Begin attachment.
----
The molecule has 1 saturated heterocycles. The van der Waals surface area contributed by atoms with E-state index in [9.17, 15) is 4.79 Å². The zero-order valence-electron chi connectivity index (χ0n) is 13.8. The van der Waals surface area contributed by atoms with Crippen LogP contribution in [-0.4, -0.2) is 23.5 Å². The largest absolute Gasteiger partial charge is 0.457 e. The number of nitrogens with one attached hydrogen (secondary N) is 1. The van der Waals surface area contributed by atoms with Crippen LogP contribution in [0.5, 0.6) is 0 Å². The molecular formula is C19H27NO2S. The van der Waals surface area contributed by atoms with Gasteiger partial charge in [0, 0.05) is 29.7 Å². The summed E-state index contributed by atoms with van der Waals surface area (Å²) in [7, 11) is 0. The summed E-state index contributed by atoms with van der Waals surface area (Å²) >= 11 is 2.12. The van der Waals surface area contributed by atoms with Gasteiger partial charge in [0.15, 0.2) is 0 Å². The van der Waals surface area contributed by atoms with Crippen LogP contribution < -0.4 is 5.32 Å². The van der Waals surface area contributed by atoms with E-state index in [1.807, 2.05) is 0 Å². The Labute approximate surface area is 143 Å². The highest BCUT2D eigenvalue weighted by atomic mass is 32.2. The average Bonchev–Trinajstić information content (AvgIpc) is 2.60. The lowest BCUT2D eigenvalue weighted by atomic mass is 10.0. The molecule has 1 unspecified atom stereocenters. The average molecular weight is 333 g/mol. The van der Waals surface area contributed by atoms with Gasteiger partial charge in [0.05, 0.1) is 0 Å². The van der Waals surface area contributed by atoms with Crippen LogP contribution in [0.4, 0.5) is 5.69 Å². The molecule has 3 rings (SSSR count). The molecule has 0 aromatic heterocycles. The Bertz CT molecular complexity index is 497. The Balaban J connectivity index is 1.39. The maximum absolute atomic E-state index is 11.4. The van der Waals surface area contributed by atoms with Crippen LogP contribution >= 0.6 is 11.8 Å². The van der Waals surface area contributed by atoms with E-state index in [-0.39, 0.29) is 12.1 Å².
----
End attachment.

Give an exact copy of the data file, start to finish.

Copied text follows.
The molecule has 1 saturated heterocycles. The van der Waals surface area contributed by atoms with E-state index in [9.17, 15) is 4.79 Å². The zero-order valence-electron chi connectivity index (χ0n) is 13.8. The van der Waals surface area contributed by atoms with Crippen LogP contribution in [-0.4, -0.2) is 23.5 Å². The largest absolute Gasteiger partial charge is 0.457 e. The number of nitrogens with one attached hydrogen (secondary N) is 1. The van der Waals surface area contributed by atoms with Crippen LogP contribution in [0.5, 0.6) is 0 Å². The molecular formula is C19H27NO2S. The van der Waals surface area contributed by atoms with Gasteiger partial charge in [0, 0.05) is 29.7 Å². The summed E-state index contributed by atoms with van der Waals surface area (Å²) in [7, 11) is 0. The summed E-state index contributed by atoms with van der Waals surface area (Å²) >= 11 is 2.12. The van der Waals surface area contributed by atoms with Gasteiger partial charge in [0.15, 0.2) is 0 Å². The van der Waals surface area contributed by atoms with Crippen LogP contribution < -0.4 is 5.32 Å². The van der Waals surface area contributed by atoms with E-state index in [1.807, 2.05) is 0 Å². The Labute approximate surface area is 143 Å². The highest BCUT2D eigenvalue weighted by atomic mass is 32.2. The average Bonchev–Trinajstić information content (AvgIpc) is 2.60. The lowest BCUT2D eigenvalue weighted by atomic mass is 10.0. The molecule has 1 unspecified atom stereocenters. The average molecular weight is 333 g/mol. The van der Waals surface area contributed by atoms with Gasteiger partial charge in [0.05, 0.1) is 0 Å². The van der Waals surface area contributed by atoms with Crippen LogP contribution in [0.4, 0.5) is 5.69 Å². The molecule has 3 rings (SSSR count). The molecule has 0 aromatic heterocycles. The Bertz CT molecular complexity index is 497. The Balaban J connectivity index is 1.39. The maximum absolute atomic E-state index is 11.4. The van der Waals surface area contributed by atoms with Crippen LogP contribution >= 0.6 is 11.8 Å². The van der Waals surface area contributed by atoms with E-state index in [-0.39, 0.29) is 12.1 Å².